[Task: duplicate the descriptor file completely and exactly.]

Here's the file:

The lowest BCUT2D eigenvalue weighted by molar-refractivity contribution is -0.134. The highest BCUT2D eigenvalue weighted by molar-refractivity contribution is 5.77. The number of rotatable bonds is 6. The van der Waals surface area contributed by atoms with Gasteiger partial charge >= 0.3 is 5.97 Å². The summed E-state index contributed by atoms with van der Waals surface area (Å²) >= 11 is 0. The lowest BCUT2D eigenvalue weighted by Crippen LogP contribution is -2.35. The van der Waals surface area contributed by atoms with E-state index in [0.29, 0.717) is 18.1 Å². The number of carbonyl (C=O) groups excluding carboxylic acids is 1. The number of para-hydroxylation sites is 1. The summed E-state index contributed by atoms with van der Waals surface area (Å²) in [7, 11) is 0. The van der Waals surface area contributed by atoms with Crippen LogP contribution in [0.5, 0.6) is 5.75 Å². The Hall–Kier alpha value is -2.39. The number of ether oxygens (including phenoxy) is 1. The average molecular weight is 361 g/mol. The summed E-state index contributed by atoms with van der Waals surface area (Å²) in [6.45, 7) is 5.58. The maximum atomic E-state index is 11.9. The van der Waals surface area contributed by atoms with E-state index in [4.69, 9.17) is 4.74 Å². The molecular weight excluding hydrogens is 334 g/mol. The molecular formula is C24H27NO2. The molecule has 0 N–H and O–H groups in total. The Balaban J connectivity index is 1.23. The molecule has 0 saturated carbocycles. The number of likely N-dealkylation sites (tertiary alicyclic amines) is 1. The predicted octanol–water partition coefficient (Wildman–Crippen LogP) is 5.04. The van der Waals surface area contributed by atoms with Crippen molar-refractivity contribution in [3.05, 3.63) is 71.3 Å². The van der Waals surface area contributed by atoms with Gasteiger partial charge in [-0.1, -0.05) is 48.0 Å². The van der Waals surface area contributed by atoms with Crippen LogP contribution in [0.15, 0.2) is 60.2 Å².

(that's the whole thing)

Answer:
The lowest BCUT2D eigenvalue weighted by molar-refractivity contribution is -0.134. The highest BCUT2D eigenvalue weighted by molar-refractivity contribution is 5.77. The number of rotatable bonds is 6. The van der Waals surface area contributed by atoms with Gasteiger partial charge >= 0.3 is 5.97 Å². The summed E-state index contributed by atoms with van der Waals surface area (Å²) >= 11 is 0. The lowest BCUT2D eigenvalue weighted by Crippen LogP contribution is -2.35. The van der Waals surface area contributed by atoms with E-state index in [0.29, 0.717) is 18.1 Å². The number of carbonyl (C=O) groups excluding carboxylic acids is 1. The number of para-hydroxylation sites is 1. The summed E-state index contributed by atoms with van der Waals surface area (Å²) in [7, 11) is 0. The van der Waals surface area contributed by atoms with Crippen LogP contribution in [0.5, 0.6) is 5.75 Å². The Hall–Kier alpha value is -2.39. The number of ether oxygens (including phenoxy) is 1. The average molecular weight is 361 g/mol. The summed E-state index contributed by atoms with van der Waals surface area (Å²) in [6.45, 7) is 5.58. The maximum atomic E-state index is 11.9. The van der Waals surface area contributed by atoms with E-state index in [4.69, 9.17) is 4.74 Å². The molecular weight excluding hydrogens is 334 g/mol. The molecular formula is C24H27NO2. The molecule has 0 N–H and O–H groups in total. The Balaban J connectivity index is 1.23. The molecule has 0 saturated carbocycles. The number of likely N-dealkylation sites (tertiary alicyclic amines) is 1. The predicted octanol–water partition coefficient (Wildman–Crippen LogP) is 5.04. The van der Waals surface area contributed by atoms with Crippen molar-refractivity contribution in [3.05, 3.63) is 71.3 Å². The van der Waals surface area contributed by atoms with Gasteiger partial charge in [-0.1, -0.05) is 48.0 Å². The van der Waals surface area contributed by atoms with Crippen LogP contribution in [0.15, 0.2) is 60.2 Å².